- Stages of quitting
- Nicotine dependence
- The motivation to quit
- Withdrawal symptoms
- Where to start
Quitting smoking can be very daunting, and people thinking of quitting need to go through several stages of contemplation before they are ready to face the associated physical and psychological challenges. It is estimated that up to 90% of smokers think they should quit, but only 20% are committed to quitting at any one time.
The factors associated with the decision to quit and the difficulty of continuing to not smoke depend upon your personal situation, experience, personality and support network.
|For more information on smoking and its health effects, and some useful tools, videos and animations, see Smoking.|
Psychologists believe there are five main stages of the quitting process:
- Precontemplation: Precontemplation is when the initial thought about quitting comes to mind. You will usually set yourself a quit time within the next 6 months;
- Contemplation: Contemplation is when you are seriously thinking about quitting in the next 6 months;
- Preparation: Preparation is when you actually prepare for your quit attempt, which is planned to start within the month;
- Action: Action is when a quit attempt is made ands lasts at least 24 hours;
- Maintenance: Maintenance is when you are smoke-free for at least 6 months. This is the hardest step of quitting as you are most vulnerable to relapse.
The level of nicotine dependence is determined by a combination of many different factors that can vary between individuals. Dependence on nicotine (and any other addictive drug) is made up of psychological dependence, physical dependence and tolerance. This means that people become dependent (or ‘addicted‘) to the psychological effects of nicotine (e.g. stress relief) and the body becomes physically dependent on nicotine, such that without it the body experiences withdrawal symptoms. Tolerance is the process whereby smokers become used to nicotine. As they continue smoking, they need more and more nicotine to satisfy the same psychological and physical effects of the drug.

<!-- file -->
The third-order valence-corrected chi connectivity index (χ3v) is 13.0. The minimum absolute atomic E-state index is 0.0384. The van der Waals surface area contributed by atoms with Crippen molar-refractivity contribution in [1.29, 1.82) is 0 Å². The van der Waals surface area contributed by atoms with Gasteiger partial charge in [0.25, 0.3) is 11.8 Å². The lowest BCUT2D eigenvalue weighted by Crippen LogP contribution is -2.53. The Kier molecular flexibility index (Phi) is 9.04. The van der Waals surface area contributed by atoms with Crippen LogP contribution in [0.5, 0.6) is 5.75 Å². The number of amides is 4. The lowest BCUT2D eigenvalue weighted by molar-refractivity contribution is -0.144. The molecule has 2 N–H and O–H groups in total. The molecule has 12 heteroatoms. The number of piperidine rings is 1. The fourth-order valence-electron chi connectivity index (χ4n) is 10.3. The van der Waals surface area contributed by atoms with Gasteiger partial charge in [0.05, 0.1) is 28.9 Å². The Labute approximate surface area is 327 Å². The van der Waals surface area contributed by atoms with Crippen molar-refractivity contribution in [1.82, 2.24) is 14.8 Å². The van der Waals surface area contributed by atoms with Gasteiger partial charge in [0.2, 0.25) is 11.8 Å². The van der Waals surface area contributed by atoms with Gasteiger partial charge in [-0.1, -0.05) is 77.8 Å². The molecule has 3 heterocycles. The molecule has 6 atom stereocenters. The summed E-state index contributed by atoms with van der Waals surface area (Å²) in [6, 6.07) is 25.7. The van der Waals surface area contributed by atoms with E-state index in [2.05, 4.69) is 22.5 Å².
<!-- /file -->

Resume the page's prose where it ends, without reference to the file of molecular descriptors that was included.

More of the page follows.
The level of dependence on nicotine is the largest factor determining successful quit attempts. The higher the level of dependence, the harder it will be to quit.
A high level of physical dependence on nicotine is associated with:
- A greater exposure to nicotine, which results in further changes to the brain. This is called neuroadaptation. The more nicotine that the brain is exposed to, the more changes the brain will make to its structure and function in order to adapt to the extra nicotine. Once the brain has adapted to high levels of nicotine, it becomes dependent on having nicotine supplied;
- A greater natural need for nicotine. For example, some people may have a greater natural tendency to develop addictive behaviour, which is defined by their genetic predisposition; and
- More severe withdrawal symptoms.
A high level of psychological dependence on nicotine is associated with:
- A physical or social environment with strong cues and associations. Many people associate smoking with certain cues. For example, if you have a cigarette every time you have a coffee, the coffee becomes a cue. When you go to have a coffee, you will automatically associate this with also having a cigarette;
- An environment that has more opportunities to smoke. For example, if you work outside where you can smoke more often than somebody who works in an office, or if you live in a house with other smokers who don’t mind smoke in the house; and
- Being a learned habit. For many people, smoking is a learned behaviour that comes just as naturally as turning on a light when you walk into a dark room.